Paris, 1867

There’s a deep hush now, on my exit.
All that’s left is the faint rasping
of trombone slides and music stands,
the rustling of a breathless orchestra under our feet

The house lights dim to twilight
and the velvet curtain skims the stage
while stage-hands dressed in shadows
silently dismantle the scene.

I am winded in the wings.

The buzzing inside my head is louder
than the applause breaking open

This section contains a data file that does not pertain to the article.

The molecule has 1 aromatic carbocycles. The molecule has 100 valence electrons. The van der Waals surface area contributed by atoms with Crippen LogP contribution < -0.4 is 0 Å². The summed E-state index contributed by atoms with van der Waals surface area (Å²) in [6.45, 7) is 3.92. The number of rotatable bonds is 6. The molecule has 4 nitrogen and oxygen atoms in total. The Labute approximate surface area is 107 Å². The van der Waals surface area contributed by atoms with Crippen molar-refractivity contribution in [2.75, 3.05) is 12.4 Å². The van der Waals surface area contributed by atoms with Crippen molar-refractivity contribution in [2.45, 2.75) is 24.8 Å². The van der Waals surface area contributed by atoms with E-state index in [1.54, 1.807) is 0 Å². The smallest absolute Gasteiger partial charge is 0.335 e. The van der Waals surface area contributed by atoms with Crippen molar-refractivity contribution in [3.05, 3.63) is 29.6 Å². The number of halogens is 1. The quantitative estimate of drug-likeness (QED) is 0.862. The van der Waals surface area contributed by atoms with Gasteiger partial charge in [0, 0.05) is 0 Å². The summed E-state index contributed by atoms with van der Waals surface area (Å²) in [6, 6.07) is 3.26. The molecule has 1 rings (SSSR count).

on the other side
and I wonder if my makeup is running,
from sweat
or tears
or my tenor’s spit
as we launched our lovers,
star-crossed as they were,
to their dramatic demise.

Though I’ve rehearsed her sorrow
for weeks and months and days
I still feel her pain acutely,
intimately,
and am freshly wounded
night
after night
again
and again.

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